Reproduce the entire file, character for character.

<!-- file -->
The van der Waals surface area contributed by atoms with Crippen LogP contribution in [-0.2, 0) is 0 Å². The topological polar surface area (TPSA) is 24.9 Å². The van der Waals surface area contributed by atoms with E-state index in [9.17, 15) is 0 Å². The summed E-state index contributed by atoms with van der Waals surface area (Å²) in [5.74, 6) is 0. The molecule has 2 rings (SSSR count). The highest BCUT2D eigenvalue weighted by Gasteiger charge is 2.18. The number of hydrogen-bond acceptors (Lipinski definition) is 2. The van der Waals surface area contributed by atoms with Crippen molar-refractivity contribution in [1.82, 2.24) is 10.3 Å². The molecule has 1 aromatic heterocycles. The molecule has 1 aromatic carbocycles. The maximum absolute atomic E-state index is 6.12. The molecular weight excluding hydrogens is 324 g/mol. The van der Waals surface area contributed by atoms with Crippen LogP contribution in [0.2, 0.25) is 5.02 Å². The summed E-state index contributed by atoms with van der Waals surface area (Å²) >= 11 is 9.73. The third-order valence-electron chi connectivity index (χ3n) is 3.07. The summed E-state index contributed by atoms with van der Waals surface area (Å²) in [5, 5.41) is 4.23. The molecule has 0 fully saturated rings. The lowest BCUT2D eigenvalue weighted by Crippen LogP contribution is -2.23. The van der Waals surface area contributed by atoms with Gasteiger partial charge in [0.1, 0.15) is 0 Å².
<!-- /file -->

The van der Waals surface area contributed by atoms with Crippen LogP contribution in [-0.2, 0) is 0 Å². The topological polar surface area (TPSA) is 24.9 Å². The van der Waals surface area contributed by atoms with E-state index in [9.17, 15) is 0 Å². The summed E-state index contributed by atoms with van der Waals surface area (Å²) in [5.74, 6) is 0. The molecule has 2 rings (SSSR count). The highest BCUT2D eigenvalue weighted by Gasteiger charge is 2.18. The number of hydrogen-bond acceptors (Lipinski definition) is 2. The van der Waals surface area contributed by atoms with Crippen molar-refractivity contribution in [1.82, 2.24) is 10.3 Å². The molecule has 1 aromatic heterocycles. The molecule has 1 aromatic carbocycles. The maximum absolute atomic E-state index is 6.12. The molecular weight excluding hydrogens is 324 g/mol. The van der Waals surface area contributed by atoms with Crippen LogP contribution in [0.2, 0.25) is 5.02 Å². The summed E-state index contributed by atoms with van der Waals surface area (Å²) >= 11 is 9.73. The third-order valence-electron chi connectivity index (χ3n) is 3.07. The summed E-state index contributed by atoms with van der Waals surface area (Å²) in [5, 5.41) is 4.23. The molecule has 0 fully saturated rings. The lowest BCUT2D eigenvalue weighted by Crippen LogP contribution is -2.23. The van der Waals surface area contributed by atoms with Gasteiger partial charge in [0.1, 0.15) is 0 Å².